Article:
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Synopsis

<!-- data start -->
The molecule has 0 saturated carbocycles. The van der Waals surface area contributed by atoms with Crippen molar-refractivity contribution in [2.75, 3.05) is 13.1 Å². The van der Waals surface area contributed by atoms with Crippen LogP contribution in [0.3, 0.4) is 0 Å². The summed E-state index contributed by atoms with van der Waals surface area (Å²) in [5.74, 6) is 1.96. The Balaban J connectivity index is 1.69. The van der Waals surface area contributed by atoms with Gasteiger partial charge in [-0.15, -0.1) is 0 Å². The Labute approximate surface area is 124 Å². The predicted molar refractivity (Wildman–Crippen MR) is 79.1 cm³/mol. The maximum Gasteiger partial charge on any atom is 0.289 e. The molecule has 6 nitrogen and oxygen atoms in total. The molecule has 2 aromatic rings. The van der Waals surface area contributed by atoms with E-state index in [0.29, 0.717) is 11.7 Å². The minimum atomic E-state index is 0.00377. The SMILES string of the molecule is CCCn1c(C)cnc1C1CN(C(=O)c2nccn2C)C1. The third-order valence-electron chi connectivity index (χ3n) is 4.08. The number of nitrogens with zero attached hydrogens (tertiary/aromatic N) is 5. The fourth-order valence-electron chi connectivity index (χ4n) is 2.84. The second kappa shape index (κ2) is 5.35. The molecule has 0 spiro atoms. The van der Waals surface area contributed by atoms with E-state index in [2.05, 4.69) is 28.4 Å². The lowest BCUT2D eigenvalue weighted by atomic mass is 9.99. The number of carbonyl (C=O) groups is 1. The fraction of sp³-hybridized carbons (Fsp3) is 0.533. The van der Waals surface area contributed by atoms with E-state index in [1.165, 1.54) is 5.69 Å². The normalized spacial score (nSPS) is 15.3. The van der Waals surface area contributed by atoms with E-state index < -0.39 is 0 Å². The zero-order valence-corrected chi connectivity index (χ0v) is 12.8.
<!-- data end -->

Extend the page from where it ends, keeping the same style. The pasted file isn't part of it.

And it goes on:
Slavery existed long before the United States of America was founded, but so did opposition to slavery. Both flourished after the founding of the country, and the anti-slavery movement was known as abolition. For many abolitionists, slavery was the preeminent moral issue of the day, and their opposition to slavery was rooted in deeply held religious beliefs. Quakers formed a significant part of the abolitionist movement in colonial times, as did certain Founding Fathers like Benjamin Franklin. Many other prominent opponents of slavery based their opposition in Enlightenment ideals and natural law. Noah Davis (March 1804April 7, 1867) was born into slavery in Virginia. He purchased his own freedom for 500. Davis purchased freedom for his wife and their two youngest children in 1851, and several years later for another daughter and son who were in danger of being sold. When their other three enslaved children faced the auction block in 1858, Davis again toured the North to raise money and succeeded in freeing his daughter. Hoping to earn enough money to free his two sons and to provide funds for his struggling church, he published his memoirs, A Narrative of the Life of Rev. Noah Davis, a Colored Man (1859). In the Narrative, Davis described his life in slavery, his religious conversion, his efforts to secure his family's freedom, and his work as a minister. Davis's health soon began to fail, possibly as a consequence of having worked tirelessly for almost fifteen years to raise more than 4,000 to rescue most of his family from slavery. This edition of A Narrative of the Life of Rev. Noah Davis, A Colored Man Written by Himself, At the Age of Fifty-Four. is specially formatted with a Table of Contents and pictures of famous abolitionists like Frederick Douglass, Sojourner Truth, Harriet Tubman, Harriet Beecher Stowe, and more.

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